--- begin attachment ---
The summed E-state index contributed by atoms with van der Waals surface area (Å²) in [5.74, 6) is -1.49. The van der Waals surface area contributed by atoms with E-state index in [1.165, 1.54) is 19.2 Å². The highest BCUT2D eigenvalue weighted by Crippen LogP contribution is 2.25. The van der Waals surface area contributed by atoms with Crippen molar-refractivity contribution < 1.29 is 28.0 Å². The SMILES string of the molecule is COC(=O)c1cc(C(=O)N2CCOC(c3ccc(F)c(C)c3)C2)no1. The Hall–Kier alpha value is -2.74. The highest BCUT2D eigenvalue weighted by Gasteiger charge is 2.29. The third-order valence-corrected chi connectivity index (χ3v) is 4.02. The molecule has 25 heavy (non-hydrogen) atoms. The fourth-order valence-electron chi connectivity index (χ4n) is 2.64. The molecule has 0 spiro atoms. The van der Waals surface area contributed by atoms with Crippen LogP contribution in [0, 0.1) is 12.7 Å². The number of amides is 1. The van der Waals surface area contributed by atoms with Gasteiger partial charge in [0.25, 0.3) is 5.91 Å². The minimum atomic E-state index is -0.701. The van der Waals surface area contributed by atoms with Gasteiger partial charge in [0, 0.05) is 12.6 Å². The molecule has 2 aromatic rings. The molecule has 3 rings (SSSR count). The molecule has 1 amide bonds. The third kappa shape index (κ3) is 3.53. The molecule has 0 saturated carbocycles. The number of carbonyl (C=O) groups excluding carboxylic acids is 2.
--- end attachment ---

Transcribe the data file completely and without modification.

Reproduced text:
The summed E-state index contributed by atoms with van der Waals surface area (Å²) in [5.74, 6) is -1.49. The van der Waals surface area contributed by atoms with E-state index in [1.165, 1.54) is 19.2 Å². The highest BCUT2D eigenvalue weighted by Crippen LogP contribution is 2.25. The van der Waals surface area contributed by atoms with Crippen molar-refractivity contribution < 1.29 is 28.0 Å². The SMILES string of the molecule is COC(=O)c1cc(C(=O)N2CCOC(c3ccc(F)c(C)c3)C2)no1. The Hall–Kier alpha value is -2.74. The highest BCUT2D eigenvalue weighted by Gasteiger charge is 2.29. The third-order valence-corrected chi connectivity index (χ3v) is 4.02. The molecule has 25 heavy (non-hydrogen) atoms. The fourth-order valence-electron chi connectivity index (χ4n) is 2.64. The molecule has 0 spiro atoms. The van der Waals surface area contributed by atoms with Crippen LogP contribution in [0, 0.1) is 12.7 Å². The number of amides is 1. The van der Waals surface area contributed by atoms with Gasteiger partial charge in [0.25, 0.3) is 5.91 Å². The minimum atomic E-state index is -0.701. The van der Waals surface area contributed by atoms with Gasteiger partial charge in [0, 0.05) is 12.6 Å². The molecule has 2 aromatic rings. The molecule has 3 rings (SSSR count). The molecule has 1 amide bonds. The third kappa shape index (κ3) is 3.53. The molecule has 0 saturated carbocycles. The number of carbonyl (C=O) groups excluding carboxylic acids is 2.